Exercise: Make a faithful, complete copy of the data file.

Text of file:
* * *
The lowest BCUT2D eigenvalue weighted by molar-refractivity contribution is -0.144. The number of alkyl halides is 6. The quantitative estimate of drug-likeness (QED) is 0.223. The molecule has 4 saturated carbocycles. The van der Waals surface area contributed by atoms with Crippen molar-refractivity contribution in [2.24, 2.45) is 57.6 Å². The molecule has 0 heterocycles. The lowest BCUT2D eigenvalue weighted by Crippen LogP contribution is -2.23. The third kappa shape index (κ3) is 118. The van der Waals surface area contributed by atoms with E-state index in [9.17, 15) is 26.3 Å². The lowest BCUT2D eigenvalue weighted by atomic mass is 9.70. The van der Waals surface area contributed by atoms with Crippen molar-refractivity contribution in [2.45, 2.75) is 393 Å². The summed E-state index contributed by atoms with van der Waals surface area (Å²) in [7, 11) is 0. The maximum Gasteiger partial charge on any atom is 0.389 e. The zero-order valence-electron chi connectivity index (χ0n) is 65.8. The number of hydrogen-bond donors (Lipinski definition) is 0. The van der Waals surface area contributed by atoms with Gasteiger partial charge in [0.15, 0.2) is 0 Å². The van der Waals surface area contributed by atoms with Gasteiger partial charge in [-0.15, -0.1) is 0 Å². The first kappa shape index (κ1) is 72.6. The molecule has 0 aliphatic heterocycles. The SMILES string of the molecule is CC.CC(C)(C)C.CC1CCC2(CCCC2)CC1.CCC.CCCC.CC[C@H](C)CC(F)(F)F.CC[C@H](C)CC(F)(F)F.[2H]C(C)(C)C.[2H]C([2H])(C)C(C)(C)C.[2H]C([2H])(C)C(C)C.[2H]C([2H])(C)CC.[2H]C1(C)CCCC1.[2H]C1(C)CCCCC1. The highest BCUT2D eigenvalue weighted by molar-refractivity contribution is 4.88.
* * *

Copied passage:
The lowest BCUT2D eigenvalue weighted by molar-refractivity contribution is -0.144. The number of alkyl halides is 6. The quantitative estimate of drug-likeness (QED) is 0.223. The molecule has 4 saturated carbocycles. The van der Waals surface area contributed by atoms with Crippen molar-refractivity contribution in [2.24, 2.45) is 57.6 Å². The molecule has 0 heterocycles. The lowest BCUT2D eigenvalue weighted by Crippen LogP contribution is -2.23. The third kappa shape index (κ3) is 118. The van der Waals surface area contributed by atoms with E-state index in [9.17, 15) is 26.3 Å². The lowest BCUT2D eigenvalue weighted by atomic mass is 9.70. The van der Waals surface area contributed by atoms with Crippen molar-refractivity contribution in [2.45, 2.75) is 393 Å². The summed E-state index contributed by atoms with van der Waals surface area (Å²) in [7, 11) is 0. The maximum Gasteiger partial charge on any atom is 0.389 e. The zero-order valence-electron chi connectivity index (χ0n) is 65.8. The number of hydrogen-bond donors (Lipinski definition) is 0. The van der Waals surface area contributed by atoms with Gasteiger partial charge in [0.15, 0.2) is 0 Å². The van der Waals surface area contributed by atoms with Gasteiger partial charge in [-0.15, -0.1) is 0 Å². The first kappa shape index (κ1) is 72.6. The molecule has 0 aliphatic heterocycles. The SMILES string of the molecule is CC.CC(C)(C)C.CC1CCC2(CCCC2)CC1.CCC.CCCC.CC[C@H](C)CC(F)(F)F.CC[C@H](C)CC(F)(F)F.[2H]C(C)(C)C.[2H]C([2H])(C)C(C)(C)C.[2H]C([2H])(C)C(C)C.[2H]C([2H])(C)CC.[2H]C1(C)CCCC1.[2H]C1(C)CCCCC1. The highest BCUT2D eigenvalue weighted by molar-refractivity contribution is 4.88.